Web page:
W3C Accessibility Education and Outreach

From Education & Outreach
This page has examples of why EOWG work is so very important to W3C Members and the world.

previous examples: 2017 Organization Statements, 2020 Member Statements

@@ new ones

add yours here!

  • W3C Member: AbleDocs - Amanda Mace, VP of AbleDocs Australasia

We value and regularly utilise EOWG resources as part of the educational pieces we do in the community, helping us to continue to inform people on the importance of digital accessibility and how to go about becoming more accessible. Guidelines such as WCAG can be intimidating for some and the work EOWG does is integral to help bridge the gap between Technical Specifications and Guidelines and the everyday audience.

  • W3C Member: Ministry of Digital Affairs, Taiwan — Jedi Lin, Head of Accessibility Design, Taiwan

We see EOWG resources connecting W3C Recommendations with human life. For a governmental body like ours, MODA, these EOWG resources help us make accessibility meaningful in the development of policy strategies, rather than merely imposing legal restrictions.

  • W3C Advisory Committee Rep, TPGi - Steve Faulkner, Chief Accessibility Officer

TPGi values highly the resources provided by the WAI including those developed and maintained by the Education and Outreach Working Group. We reference many of these resources in our client deliverables and internal and external articles. Having useful and varied documentation and guidance on accessibility from a recognised and trusted source is an important part of the value proposition for TPGi’s participation at the W3C.

  • W3C Member: Intopia - Sarah Pulis, Director of Accessibility Services, Australia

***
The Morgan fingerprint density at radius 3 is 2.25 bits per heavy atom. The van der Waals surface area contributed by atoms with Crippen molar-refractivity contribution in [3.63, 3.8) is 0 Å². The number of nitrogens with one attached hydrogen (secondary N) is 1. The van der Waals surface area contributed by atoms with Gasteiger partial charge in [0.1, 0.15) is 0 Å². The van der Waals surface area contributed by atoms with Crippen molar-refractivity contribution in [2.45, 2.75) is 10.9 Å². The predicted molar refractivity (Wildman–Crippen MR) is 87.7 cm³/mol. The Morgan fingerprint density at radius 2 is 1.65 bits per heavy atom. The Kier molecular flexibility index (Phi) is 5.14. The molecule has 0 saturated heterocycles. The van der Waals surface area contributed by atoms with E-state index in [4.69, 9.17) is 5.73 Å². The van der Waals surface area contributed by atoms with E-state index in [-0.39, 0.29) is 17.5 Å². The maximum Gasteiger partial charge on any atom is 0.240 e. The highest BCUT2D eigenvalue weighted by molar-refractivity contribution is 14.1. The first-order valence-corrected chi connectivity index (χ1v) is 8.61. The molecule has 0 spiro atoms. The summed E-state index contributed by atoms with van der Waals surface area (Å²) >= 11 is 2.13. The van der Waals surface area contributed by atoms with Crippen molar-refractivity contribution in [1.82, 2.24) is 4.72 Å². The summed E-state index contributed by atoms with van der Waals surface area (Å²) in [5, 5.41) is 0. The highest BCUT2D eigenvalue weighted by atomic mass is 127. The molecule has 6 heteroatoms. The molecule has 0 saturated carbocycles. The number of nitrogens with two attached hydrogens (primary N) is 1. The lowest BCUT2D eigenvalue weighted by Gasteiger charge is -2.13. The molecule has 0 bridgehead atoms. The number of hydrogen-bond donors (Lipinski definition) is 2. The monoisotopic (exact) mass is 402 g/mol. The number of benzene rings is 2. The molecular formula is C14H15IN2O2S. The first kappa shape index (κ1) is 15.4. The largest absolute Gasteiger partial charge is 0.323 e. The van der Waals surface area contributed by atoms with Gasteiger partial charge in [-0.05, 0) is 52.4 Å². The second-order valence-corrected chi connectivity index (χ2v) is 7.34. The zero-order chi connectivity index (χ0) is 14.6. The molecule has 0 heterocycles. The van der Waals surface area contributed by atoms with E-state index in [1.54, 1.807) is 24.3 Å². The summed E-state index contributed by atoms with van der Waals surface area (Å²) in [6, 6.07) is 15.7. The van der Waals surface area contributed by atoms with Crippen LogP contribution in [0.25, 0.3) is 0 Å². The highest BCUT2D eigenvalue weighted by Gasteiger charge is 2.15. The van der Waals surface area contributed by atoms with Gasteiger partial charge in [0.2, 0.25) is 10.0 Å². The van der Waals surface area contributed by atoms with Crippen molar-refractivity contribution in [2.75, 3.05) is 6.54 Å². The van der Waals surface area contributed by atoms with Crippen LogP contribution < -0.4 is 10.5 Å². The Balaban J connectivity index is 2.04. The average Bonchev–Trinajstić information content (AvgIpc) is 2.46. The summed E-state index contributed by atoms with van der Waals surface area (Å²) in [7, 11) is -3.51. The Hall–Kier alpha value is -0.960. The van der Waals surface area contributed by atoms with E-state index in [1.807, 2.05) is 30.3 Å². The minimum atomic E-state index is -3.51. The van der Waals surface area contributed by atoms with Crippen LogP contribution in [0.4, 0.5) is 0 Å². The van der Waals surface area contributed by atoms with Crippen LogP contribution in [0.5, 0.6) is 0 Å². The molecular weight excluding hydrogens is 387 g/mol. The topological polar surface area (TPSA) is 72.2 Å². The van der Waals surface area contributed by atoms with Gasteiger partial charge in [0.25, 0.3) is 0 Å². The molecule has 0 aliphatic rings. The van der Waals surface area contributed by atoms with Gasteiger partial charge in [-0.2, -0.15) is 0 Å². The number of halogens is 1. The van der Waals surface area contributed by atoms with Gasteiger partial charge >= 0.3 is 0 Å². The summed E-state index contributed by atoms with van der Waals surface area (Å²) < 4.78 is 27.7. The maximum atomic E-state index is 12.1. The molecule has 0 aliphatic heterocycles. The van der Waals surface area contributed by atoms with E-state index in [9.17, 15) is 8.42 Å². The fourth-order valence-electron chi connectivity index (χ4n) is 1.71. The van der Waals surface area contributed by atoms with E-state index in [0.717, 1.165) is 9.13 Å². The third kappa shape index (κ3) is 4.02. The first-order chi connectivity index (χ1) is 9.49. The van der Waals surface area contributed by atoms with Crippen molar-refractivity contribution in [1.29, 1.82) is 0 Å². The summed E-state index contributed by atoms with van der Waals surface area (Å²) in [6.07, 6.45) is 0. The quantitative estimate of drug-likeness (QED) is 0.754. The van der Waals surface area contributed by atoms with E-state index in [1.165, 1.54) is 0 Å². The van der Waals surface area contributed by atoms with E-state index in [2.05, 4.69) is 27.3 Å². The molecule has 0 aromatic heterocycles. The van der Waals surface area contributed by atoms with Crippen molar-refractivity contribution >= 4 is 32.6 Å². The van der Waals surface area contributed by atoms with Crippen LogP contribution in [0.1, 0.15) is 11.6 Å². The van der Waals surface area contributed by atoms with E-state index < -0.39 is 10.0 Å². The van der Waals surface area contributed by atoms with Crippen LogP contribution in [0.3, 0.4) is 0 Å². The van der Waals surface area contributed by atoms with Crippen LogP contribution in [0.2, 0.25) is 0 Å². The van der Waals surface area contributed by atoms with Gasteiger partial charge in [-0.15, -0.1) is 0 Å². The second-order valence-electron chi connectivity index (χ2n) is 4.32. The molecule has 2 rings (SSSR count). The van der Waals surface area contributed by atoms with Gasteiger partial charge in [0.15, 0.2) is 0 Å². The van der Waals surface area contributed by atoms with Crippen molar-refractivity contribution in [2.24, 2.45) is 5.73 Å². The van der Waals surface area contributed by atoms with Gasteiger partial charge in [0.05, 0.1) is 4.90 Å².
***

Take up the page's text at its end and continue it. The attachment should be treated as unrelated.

The easy-to-understand explanatory and informative resources that WAI’s EOWG produces to help people get started with digital accessibility make our work of ‘creating an inclusive digital world’ much easier than it might otherwise be. We particularly value resources like the Business Case, WCAG-EM, the Organizational Policies page, and all the Design & Develop pages. These are used in our training, consulting and outreach work and often provided to our clients as support materials.

  • W3C Member: The Open University - Jade Matos Carew, Head of Digital Accessibility and Usability, United Kingdom

The Open University (OU) makes use of WAI resources a great deal in its digital accessibility guidance and training offering. This is done by directly linking to WAI resources or incorporating links or content within OU-produced material. In addition, the WAI Curricula Developer Modules have acted as the foundation of the OU’s in-house developer training programme, allowing for the creation of a bespoke and holistic course syllabus that aims to upskill developers in a meaningful and relevant way. WAI resources offer a credible, reliable and authoritative reference which demonstrates to staff and senior management that the gold standard of digital accessibility content is being referred to in their professional development.

  • W3C Member: AbleDocs - Yi-Jen Hsu, Digital Accessibility Specialist

People hear about digital accessibility often. However, what is it, and how to apply to digital products? The EOWG provides many resources from the introduction of disabilities to understanding Web Content Accessibility Guidelines. No matter whether an individual who wants to learn accessibility or an Accessibility Engineer who needs to dig deeper. The EOWG creates useful resources for everyone, and their efforts make the world inclusive.